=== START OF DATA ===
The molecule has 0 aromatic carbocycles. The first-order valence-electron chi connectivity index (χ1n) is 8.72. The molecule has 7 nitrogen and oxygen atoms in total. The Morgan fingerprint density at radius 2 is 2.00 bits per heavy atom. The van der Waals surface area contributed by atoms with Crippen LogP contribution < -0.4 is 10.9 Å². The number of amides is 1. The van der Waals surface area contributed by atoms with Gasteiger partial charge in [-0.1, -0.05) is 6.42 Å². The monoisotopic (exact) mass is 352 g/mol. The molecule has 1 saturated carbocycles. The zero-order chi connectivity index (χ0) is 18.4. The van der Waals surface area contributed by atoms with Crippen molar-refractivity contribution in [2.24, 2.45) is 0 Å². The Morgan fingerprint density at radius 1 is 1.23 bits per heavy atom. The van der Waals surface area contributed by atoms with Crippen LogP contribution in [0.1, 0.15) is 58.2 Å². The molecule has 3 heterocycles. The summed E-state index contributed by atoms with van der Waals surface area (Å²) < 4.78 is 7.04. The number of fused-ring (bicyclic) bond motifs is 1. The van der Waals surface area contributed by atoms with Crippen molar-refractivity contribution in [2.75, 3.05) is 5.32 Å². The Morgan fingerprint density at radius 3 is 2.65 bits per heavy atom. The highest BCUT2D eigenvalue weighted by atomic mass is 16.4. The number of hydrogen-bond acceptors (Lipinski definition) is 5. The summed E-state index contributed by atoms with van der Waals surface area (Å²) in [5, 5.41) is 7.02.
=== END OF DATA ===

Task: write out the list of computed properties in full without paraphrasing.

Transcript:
The molecule has 0 aromatic carbocycles. The first-order valence-electron chi connectivity index (χ1n) is 8.72. The molecule has 7 nitrogen and oxygen atoms in total. The Morgan fingerprint density at radius 2 is 2.00 bits per heavy atom. The van der Waals surface area contributed by atoms with Crippen LogP contribution < -0.4 is 10.9 Å². The number of amides is 1. The van der Waals surface area contributed by atoms with Gasteiger partial charge in [-0.1, -0.05) is 6.42 Å². The monoisotopic (exact) mass is 352 g/mol. The molecule has 1 saturated carbocycles. The zero-order chi connectivity index (χ0) is 18.4. The van der Waals surface area contributed by atoms with Crippen molar-refractivity contribution in [2.24, 2.45) is 0 Å². The Morgan fingerprint density at radius 1 is 1.23 bits per heavy atom. The van der Waals surface area contributed by atoms with Crippen LogP contribution in [0.1, 0.15) is 58.2 Å². The molecule has 3 heterocycles. The summed E-state index contributed by atoms with van der Waals surface area (Å²) < 4.78 is 7.04. The number of fused-ring (bicyclic) bond motifs is 1. The van der Waals surface area contributed by atoms with Crippen molar-refractivity contribution in [2.75, 3.05) is 5.32 Å². The Morgan fingerprint density at radius 3 is 2.65 bits per heavy atom. The highest BCUT2D eigenvalue weighted by atomic mass is 16.4. The number of hydrogen-bond acceptors (Lipinski definition) is 5. The summed E-state index contributed by atoms with van der Waals surface area (Å²) in [5, 5.41) is 7.02.